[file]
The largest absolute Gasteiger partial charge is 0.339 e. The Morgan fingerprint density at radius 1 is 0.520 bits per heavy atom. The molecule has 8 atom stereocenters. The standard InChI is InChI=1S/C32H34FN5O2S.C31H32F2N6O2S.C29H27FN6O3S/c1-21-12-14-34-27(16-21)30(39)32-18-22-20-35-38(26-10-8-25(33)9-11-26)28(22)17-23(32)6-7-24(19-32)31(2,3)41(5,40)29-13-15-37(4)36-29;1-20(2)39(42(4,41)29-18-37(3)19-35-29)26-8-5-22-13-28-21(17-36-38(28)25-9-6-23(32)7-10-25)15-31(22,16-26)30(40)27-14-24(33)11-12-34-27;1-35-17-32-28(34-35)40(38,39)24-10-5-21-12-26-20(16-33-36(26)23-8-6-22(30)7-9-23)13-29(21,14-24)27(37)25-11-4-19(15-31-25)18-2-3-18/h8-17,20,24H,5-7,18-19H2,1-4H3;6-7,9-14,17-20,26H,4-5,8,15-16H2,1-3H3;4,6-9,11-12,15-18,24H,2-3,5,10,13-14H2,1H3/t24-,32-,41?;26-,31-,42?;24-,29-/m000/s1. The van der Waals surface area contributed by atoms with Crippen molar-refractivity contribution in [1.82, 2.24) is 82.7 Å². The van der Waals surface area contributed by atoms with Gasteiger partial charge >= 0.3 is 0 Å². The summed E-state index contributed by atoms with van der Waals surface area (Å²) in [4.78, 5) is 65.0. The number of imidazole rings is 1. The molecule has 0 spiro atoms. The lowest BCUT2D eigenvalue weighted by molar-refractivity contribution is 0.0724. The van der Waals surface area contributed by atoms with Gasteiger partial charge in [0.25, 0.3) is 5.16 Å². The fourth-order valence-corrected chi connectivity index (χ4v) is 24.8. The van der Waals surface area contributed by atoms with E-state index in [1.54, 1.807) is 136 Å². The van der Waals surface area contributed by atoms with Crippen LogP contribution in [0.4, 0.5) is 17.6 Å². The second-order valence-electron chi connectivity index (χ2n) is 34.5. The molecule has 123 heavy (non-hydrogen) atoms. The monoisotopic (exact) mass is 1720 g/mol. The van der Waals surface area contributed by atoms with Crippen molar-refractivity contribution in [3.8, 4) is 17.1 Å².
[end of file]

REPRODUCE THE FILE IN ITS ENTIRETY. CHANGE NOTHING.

The largest absolute Gasteiger partial charge is 0.339 e. The Morgan fingerprint density at radius 1 is 0.520 bits per heavy atom. The molecule has 8 atom stereocenters. The standard InChI is InChI=1S/C32H34FN5O2S.C31H32F2N6O2S.C29H27FN6O3S/c1-21-12-14-34-27(16-21)30(39)32-18-22-20-35-38(26-10-8-25(33)9-11-26)28(22)17-23(32)6-7-24(19-32)31(2,3)41(5,40)29-13-15-37(4)36-29;1-20(2)39(42(4,41)29-18-37(3)19-35-29)26-8-5-22-13-28-21(17-36-38(28)25-9-6-23(32)7-10-25)15-31(22,16-26)30(40)27-14-24(33)11-12-34-27;1-35-17-32-28(34-35)40(38,39)24-10-5-21-12-26-20(16-33-36(26)23-8-6-22(30)7-9-23)13-29(21,14-24)27(37)25-11-4-19(15-31-25)18-2-3-18/h8-17,20,24H,5-7,18-19H2,1-4H3;6-7,9-14,17-20,26H,4-5,8,15-16H2,1-3H3;4,6-9,11-12,15-18,24H,2-3,5,10,13-14H2,1H3/t24-,32-,41?;26-,31-,42?;24-,29-/m000/s1. The van der Waals surface area contributed by atoms with Crippen molar-refractivity contribution in [1.82, 2.24) is 82.7 Å². The van der Waals surface area contributed by atoms with Gasteiger partial charge >= 0.3 is 0 Å². The summed E-state index contributed by atoms with van der Waals surface area (Å²) in [4.78, 5) is 65.0. The number of imidazole rings is 1. The molecule has 0 spiro atoms. The lowest BCUT2D eigenvalue weighted by molar-refractivity contribution is 0.0724. The van der Waals surface area contributed by atoms with Gasteiger partial charge in [0.25, 0.3) is 5.16 Å². The fourth-order valence-corrected chi connectivity index (χ4v) is 24.8. The van der Waals surface area contributed by atoms with E-state index in [1.54, 1.807) is 136 Å². The van der Waals surface area contributed by atoms with Crippen LogP contribution in [0.4, 0.5) is 17.6 Å². The second-order valence-electron chi connectivity index (χ2n) is 34.5. The molecule has 123 heavy (non-hydrogen) atoms. The monoisotopic (exact) mass is 1720 g/mol. The van der Waals surface area contributed by atoms with Crippen molar-refractivity contribution in [3.8, 4) is 17.1 Å².